Arsenic in Groundwater in Cache Valley, UT
Arsenic is one of the most frequently detected individual contaminants in domestic private wells used for household drinking water and public water supplies in the U.S., with 17% of the well water in Cache County containing levels of arsenic that exceeded the drinking water limit. Understanding the biogeochemistry that drives arsenic dissolution into groundwater is essential to protecting drinking water supplies in Utah.
Cache Valley, UT (Cache Co.)
Director, Logan City Environmental Dept.
Kelsey Wagner (MS student),
Kaisa Forsyth (MS student),
William Fullmer (BS student)
Arsenic is one of the most frequently detected individual contaminants in domestic private wells used for household drinking water and public water supplies in the U.S. Of the domestic wells tested that had arsenic in excess of the drinking water limit (10 µg/L), 10% were located in the basin-fill aquifers of California, Nevada, New Mexico, Arizona, and Utah. Seventeen percent of the well water in Cache County, as reported by the Utah Geological Survey, contained levels of arsenic that exceeded the drinking water limit, with elevated concentrations of arsenic in well water in Salt Lake and Utah counties. Geologic formations throughout Utah contain arsenic; however, many of these formations are stable and pose no threat to humans or the environment.
Our past research has emphasized the importance of not only oxidation-reduction controlled dissolution from iron containing minerals but also the role of dissolution and precipitation of carbonate minerals affecting arsenic solubility. Carbonate minerals are common in the geology of the semi-arid west and may thus contribute significantly to arsenic biogeochemistry in soils and groundwater in this region.
We conducted a survey of arsenic concentrations in surface soils across the Cache Valley Basin (Figure 1 and 2). We have previously evaluated arsenic-geochemistry in aquifer solids associated with the groundwater. Here we investigated the contribution of arsenic in surface soils as a continuous source of arsenic contamination of groundwater.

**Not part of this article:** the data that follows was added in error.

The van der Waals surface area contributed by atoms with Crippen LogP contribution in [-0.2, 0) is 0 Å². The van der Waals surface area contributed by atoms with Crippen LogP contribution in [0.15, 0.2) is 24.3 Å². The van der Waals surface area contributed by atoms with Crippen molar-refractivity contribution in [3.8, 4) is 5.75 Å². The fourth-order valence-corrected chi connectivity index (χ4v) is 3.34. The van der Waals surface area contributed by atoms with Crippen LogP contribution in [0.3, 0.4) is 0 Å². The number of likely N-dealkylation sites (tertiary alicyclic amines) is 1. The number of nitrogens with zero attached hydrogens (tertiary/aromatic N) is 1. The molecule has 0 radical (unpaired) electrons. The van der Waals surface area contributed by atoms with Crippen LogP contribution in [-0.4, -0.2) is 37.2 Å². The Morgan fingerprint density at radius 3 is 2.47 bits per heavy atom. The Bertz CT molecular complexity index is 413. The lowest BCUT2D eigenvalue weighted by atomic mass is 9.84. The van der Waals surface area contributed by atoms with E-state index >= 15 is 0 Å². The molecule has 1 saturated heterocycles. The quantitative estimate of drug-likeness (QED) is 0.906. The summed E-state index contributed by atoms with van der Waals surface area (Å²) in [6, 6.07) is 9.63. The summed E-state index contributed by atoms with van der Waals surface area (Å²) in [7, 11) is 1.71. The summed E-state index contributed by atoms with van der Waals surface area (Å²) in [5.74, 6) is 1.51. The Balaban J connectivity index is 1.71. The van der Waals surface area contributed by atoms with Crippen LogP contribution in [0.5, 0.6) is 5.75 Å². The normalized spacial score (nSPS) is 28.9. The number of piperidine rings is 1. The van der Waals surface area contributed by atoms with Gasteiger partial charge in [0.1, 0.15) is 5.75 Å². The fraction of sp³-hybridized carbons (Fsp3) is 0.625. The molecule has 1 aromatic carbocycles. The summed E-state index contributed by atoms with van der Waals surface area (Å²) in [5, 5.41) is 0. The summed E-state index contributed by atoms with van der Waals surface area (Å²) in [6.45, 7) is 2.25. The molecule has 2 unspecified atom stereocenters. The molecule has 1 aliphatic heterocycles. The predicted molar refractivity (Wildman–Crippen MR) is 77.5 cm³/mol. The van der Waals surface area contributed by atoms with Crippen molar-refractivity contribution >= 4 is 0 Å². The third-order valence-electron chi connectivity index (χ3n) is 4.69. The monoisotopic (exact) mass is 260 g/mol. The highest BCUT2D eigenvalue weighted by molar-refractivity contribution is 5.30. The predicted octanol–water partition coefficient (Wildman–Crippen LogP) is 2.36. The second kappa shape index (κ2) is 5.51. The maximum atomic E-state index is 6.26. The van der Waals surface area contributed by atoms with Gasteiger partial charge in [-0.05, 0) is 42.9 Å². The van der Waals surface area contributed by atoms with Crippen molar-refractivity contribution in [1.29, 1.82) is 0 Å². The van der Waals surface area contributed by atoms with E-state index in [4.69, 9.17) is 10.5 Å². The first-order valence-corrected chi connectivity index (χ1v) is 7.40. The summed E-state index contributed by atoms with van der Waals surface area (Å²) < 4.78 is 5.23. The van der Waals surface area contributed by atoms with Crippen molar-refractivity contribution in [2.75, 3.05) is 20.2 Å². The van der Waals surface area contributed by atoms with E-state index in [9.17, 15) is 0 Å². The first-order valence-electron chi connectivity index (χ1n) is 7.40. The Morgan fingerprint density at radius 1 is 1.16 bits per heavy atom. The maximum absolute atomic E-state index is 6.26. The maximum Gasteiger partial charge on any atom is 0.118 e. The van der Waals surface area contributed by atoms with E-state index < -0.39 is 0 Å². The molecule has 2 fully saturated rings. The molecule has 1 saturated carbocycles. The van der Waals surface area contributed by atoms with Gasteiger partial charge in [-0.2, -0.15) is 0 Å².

The concentration of arsenic in the surface soils was within the range reported for U.S. soils (1-50 mg/kg). However the arsenic in these soils, in particular the RS soil, is extractable with mild chemical reagents that remove arsenic that is surface bound, and associated with potentially soluble carbonate and amorphous oxide minerals. This loosely held arsenic is susceptible to leaching with input of rain, stormwater or irrigation water contributing to groundwater contamination. We have previously reported on arsenic geochemistry in soil profiles, from the soil surface to depth of groundwater, at NP13 (Figure 2). The present results show that surface soils across Cache Valley are potential sources for arsenic in groundwater. Land management becomes a consideration in preventing leaching of arsenic from the surface to groundwater.
Looking to the Future
We are also investigating the impacts of a rising and lowering water table on arsenic solubility using filed and laboratory studies. THis cycling between wet (anaerobic), and dry (aerobic) conditions will drive arsenic association with iron oxides and carbonate minerals, but which process is most important under conditions in Northern Utah?
Benefits to Utah
All counties in Utah will benefit from an improved understanding of the biogeochemistry governing the behavior of arsenic in surface and subsurface environments undergoing wetting-drying and oxidizing-reducing conditions that may lead to groundwater contamination.
This project contributes to the protection of groundwater resources throughout the state and beyond, as arsenic in groundwater is a worldwide problem.